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The Goon Sax - We’re Not Talking Music Album Reviews

The Brisbane guitar-pop trio infuses conversational vocals with deep emotional resonance on a sophomore album that spotlights the refreshing contributions of drummer Riley Jones.

Speak-singing is the enemy of strict choirmasters and the refuge of wannabe frontpersons too nervous to sing for real. Formally known as sprechgesang, a German word coined in the 1900s to describe the expressionist vocal technique used in operas, speak-singing has since shown up in practically every genre of popular music. And no matter how often it’s used, whether by Jonathan Richman or Courtney Barnett, it retains its imperfect charm, allowing each artist’s unique inflections to warp the notes that carry their words. Brisbane guitar-pop trio the Goon Sax have figured out how to maintain that looseness while injecting emotion into a technique that can flatten feelings. Their sophomore album, We’re Not Talking, feels refreshingly candid because of it.

In the two years since the Goon Sax released their debut album, Up to Anything, all three members—guitarist Louis Forster, guitarist James Harrison, and drummer Riley Jones—graduated from high school. Now, at 19, they’ve entered an era of maturation, in which reason and experience start to overtake inquisitiveness and wonder but can’t altogether supplant them. We’re Not Talking rides those lingering waves of adolescence. While the Goon Sax used to write hyper-specific vignettes, their new songs sound a little more vague and feel a little more relatable, whether they’re about bottling up emotions in a movie theater or losing a loved one’s number on your phone. There to enrich the stories are instruments like castanets, strings, and horns—all new to the band and each used sparingly, to emphasize the moods behind their words.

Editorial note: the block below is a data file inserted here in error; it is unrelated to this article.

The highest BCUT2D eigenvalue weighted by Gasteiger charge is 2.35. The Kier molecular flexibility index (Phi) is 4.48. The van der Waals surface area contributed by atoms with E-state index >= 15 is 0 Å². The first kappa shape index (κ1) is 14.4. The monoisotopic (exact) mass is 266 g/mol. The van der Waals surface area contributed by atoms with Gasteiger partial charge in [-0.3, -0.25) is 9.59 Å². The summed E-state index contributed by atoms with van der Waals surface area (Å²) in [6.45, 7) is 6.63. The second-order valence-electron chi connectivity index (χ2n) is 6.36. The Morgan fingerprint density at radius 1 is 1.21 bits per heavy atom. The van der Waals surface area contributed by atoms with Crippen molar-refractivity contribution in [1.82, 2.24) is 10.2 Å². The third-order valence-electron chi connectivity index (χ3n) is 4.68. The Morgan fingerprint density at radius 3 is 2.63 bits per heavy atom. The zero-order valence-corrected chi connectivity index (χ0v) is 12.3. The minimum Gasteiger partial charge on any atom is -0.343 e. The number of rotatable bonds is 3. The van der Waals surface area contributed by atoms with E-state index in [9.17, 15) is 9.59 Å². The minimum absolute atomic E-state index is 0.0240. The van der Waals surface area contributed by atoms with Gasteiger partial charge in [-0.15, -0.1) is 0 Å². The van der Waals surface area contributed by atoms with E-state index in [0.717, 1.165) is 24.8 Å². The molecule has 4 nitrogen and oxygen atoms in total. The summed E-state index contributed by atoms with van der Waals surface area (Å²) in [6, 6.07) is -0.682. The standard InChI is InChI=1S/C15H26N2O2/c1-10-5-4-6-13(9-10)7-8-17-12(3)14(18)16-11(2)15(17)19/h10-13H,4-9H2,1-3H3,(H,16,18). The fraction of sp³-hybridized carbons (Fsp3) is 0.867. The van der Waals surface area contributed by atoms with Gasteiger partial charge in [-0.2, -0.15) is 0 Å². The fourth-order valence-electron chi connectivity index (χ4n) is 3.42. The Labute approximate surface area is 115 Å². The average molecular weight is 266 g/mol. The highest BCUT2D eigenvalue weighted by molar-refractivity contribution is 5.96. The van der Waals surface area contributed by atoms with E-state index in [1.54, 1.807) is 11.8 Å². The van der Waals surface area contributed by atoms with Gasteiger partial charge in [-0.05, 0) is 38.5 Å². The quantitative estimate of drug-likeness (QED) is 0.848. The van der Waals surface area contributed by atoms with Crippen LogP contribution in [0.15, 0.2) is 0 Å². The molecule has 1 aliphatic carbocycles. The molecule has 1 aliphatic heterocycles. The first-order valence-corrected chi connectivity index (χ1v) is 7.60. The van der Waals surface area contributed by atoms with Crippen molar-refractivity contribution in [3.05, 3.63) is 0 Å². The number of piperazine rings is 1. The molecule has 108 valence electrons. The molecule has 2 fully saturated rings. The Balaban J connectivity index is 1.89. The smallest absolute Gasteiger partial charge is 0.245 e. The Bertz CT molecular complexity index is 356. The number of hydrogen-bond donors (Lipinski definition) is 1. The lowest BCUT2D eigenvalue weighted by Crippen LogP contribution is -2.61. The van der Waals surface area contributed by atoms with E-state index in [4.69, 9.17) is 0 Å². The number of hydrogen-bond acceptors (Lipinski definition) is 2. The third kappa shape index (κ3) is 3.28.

The vocals on these songs have the effect of a good story being told for the first time, all kinetic energy and disjointed phrasing. The fact that all three members share vocal duties reinforces that conversational element. On the piano ballad “Now You Pretend,” a deep sense of longing lines the edge of Harrison’s mellow baritone. Throughout We’re Not Talking, the band’s complex inflections give their words an air of ambiguity. In “Love Lost,” multi-tracked vocals radiate passion despite the flat vocal tones, making for a spirited trudge that matches the song’s story about wallowing in romantic isolation. Listening to the Goon Sax, you get the sense that they’re reliving real, vital moments that their hearts are still tied to. Harrison’s muddled enunciation suggests that he’s working his way through the emotions he’s describing, and you can’t help but feel it, too.

Jones’ voice, as both a singer and a songwriter, surfaces for the first time on this album. Her contributions seem to have been crucial to the band’s evolution, increasing the complexity of their harmonies, but also adding a female perspective that complements Forster’s and Harrison’s narratives. She adds levity to songs that would otherwise plod, like “Losing Myself,” which is weighed down by chunky guitar riffs until her glossy voice skates in on the chorus, and “We Can’t Win,” whose metronomic rigidity finally starts to give way when her melodies kick in. When she takes lead vocals on “Strange Light,” the album’s most gutting track, her frail voice heightens its themes of paralyzing fear and lack of direction.

Bolstered by Jones’ increased visibility and a newly varied instrumental palette, We’re Not Talking stands as proof that speak-singing still has some life left in it for a new generation of indie rockers. And the band seems to understand that: The most stirring example of their novel formula—emotional depth + conversational delivery—kicks off the album on “Make Time 4 Love.” As trumpets cascade and vocal harmonies warm up, Forster issues a series of exhausted ruminations that belie the band members’ young age: “I give in/I won’t outrun the train/And I can’t understand/Why you’re still trying.” The Goon Sax have already learned how to roll with life’s punches—and that new state of mind has certainly given them plenty to discuss.

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